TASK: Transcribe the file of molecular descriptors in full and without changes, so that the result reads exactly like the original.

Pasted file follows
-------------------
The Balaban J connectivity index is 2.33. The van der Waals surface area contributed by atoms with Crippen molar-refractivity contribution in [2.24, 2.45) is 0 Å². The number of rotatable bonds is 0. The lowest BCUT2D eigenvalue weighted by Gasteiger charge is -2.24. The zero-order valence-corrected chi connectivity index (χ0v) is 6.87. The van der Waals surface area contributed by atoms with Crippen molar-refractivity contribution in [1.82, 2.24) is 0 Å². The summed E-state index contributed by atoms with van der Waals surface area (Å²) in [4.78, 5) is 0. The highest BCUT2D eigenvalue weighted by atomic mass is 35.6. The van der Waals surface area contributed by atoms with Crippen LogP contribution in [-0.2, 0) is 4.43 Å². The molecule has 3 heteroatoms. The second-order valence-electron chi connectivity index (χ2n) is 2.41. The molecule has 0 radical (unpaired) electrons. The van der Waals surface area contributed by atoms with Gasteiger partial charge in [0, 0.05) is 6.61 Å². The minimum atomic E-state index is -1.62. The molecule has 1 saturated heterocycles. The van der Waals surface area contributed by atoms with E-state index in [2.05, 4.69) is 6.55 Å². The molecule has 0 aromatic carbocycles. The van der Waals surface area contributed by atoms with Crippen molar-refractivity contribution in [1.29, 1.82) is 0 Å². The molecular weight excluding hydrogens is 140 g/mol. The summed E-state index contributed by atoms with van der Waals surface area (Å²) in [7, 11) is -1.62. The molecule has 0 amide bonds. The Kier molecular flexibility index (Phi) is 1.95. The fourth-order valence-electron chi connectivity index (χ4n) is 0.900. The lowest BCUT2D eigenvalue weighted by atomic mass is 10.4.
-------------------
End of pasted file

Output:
The Balaban J connectivity index is 2.33. The van der Waals surface area contributed by atoms with Crippen molar-refractivity contribution in [2.24, 2.45) is 0 Å². The number of rotatable bonds is 0. The lowest BCUT2D eigenvalue weighted by Gasteiger charge is -2.24. The zero-order valence-corrected chi connectivity index (χ0v) is 6.87. The van der Waals surface area contributed by atoms with Crippen molar-refractivity contribution in [1.82, 2.24) is 0 Å². The summed E-state index contributed by atoms with van der Waals surface area (Å²) in [4.78, 5) is 0. The highest BCUT2D eigenvalue weighted by atomic mass is 35.6. The van der Waals surface area contributed by atoms with Crippen LogP contribution in [-0.2, 0) is 4.43 Å². The molecule has 3 heteroatoms. The second-order valence-electron chi connectivity index (χ2n) is 2.41. The molecule has 0 radical (unpaired) electrons. The van der Waals surface area contributed by atoms with Gasteiger partial charge in [0, 0.05) is 6.61 Å². The minimum atomic E-state index is -1.62. The molecule has 1 saturated heterocycles. The van der Waals surface area contributed by atoms with E-state index in [2.05, 4.69) is 6.55 Å². The molecule has 0 aromatic carbocycles. The van der Waals surface area contributed by atoms with Crippen molar-refractivity contribution in [1.29, 1.82) is 0 Å². The molecular weight excluding hydrogens is 140 g/mol. The summed E-state index contributed by atoms with van der Waals surface area (Å²) in [7, 11) is -1.62. The molecule has 0 amide bonds. The Kier molecular flexibility index (Phi) is 1.95. The fourth-order valence-electron chi connectivity index (χ4n) is 0.900. The lowest BCUT2D eigenvalue weighted by atomic mass is 10.4.